After that, Park Tae Hwan (gold medal Olympic swimmer), 2PM and the MC Kang Ho Dong all seem perfectly legitimate choices. 2PM’s spot seems to be moderately merited, as their “Hands Up” album achieved an all-kill as well. 2PM has also had an extremely well-received Japanese debut in 2011, thereby make their 11th place another fair ranking.
In 13th place we have JYJ, which might seem ludicrously low except Forbes deals primarily with money, and how much the group is making. While JYJ might have done well in a musical sense, they haven’t been all that financially impressive compared to others on the list. Still, considering all the public service they do — such as being honorary ambassadors for Jeju Island’s campaign to be designated one of the New 7 Wonders of the World and the Asian Dream Cup performance — they might have climbed a little higher. They will also be the first K-pop group to hold a solo concert in South America, but that has yet to happen. Leave the pitchforks, ladies, and have a picture of them in suits — or, at least, that’s what helped me deal with it.
Despite the fact I legitimately love Jonghyun with a considerable portion of my heart and soul, I am also a fan of Shin Se Kyung, but mainly because I think she’s pretty and not for her acting prowess. I am a little stunned she beat DBSK though.
DBSK does seem a little far down the list in 15th place, but I suppose their comeback did happen a full year ago, and inbetween then they’re been around without really doing a whole lot. Shoot me if you like for saying that, but after some failed CFs and little coverage of their Japanese ventures in Korea, their popularity has been shelved somewhat and their media influence has been significantly reduced.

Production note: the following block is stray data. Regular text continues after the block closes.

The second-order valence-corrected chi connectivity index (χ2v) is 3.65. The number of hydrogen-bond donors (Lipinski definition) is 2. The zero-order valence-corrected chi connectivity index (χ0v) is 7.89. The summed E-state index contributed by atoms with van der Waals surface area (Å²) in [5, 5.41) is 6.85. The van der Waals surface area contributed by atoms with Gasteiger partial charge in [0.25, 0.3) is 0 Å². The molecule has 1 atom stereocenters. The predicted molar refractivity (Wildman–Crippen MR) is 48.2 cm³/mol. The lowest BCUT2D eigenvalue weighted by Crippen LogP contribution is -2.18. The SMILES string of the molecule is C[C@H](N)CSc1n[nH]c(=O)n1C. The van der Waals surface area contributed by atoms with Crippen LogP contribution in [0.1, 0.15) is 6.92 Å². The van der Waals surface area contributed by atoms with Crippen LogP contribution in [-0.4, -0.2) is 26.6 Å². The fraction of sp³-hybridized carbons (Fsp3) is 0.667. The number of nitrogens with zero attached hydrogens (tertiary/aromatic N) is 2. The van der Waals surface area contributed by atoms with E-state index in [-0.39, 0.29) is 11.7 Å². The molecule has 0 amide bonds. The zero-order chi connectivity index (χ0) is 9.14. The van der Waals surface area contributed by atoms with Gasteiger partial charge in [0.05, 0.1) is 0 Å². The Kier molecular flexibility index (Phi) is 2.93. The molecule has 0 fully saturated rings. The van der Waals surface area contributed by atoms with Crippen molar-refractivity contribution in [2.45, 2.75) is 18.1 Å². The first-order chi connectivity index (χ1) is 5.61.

But Super Junior has no such excuse. They released Mr Simple in 2011 (which won most views in the YouTube Korean section), followed it up with A-Cha, “Santa You Are The One”, and then “Oppa, Oppa” with members Donghae and Eunhyuk. They have also won many awards at the Seoul Music Awards and Golden Disk Awards. I’m not speaking as an ELF; I’m speaking as someone surprised at their ranking. But one of the qualifications for the list was that they must have helped spread K-pop across the globe, and while Super Junior has widespread popularity throughout Asia, their actual activities seem to be primarily restricted to Korea.
At #17 we have T-Ara, who has enjoyed a very busy and a fairly profitable year. I’m not entirely familiar with the people in the last three spots — filled by Shin Soo Choo (Major League Baseball Player for Cleveland Indians who won a silver medal at World Baseball Classic and gold at Asian Games,) Yoo Jae Suk and Lee Chung Yong (Footballer for Bolton Wanderers) — but they probably have done enough to merit their positions on the list.
Overall I was a little disappointed in the list, but at the same time there were some excellent surprises, especially for B2ties. I won’t go into the other 20, but I am sure the results were similar. What did you think? If you had to make a list of the top “20 (or 40 if you’re feeling ambitious) Power Celebrities” who would you choose?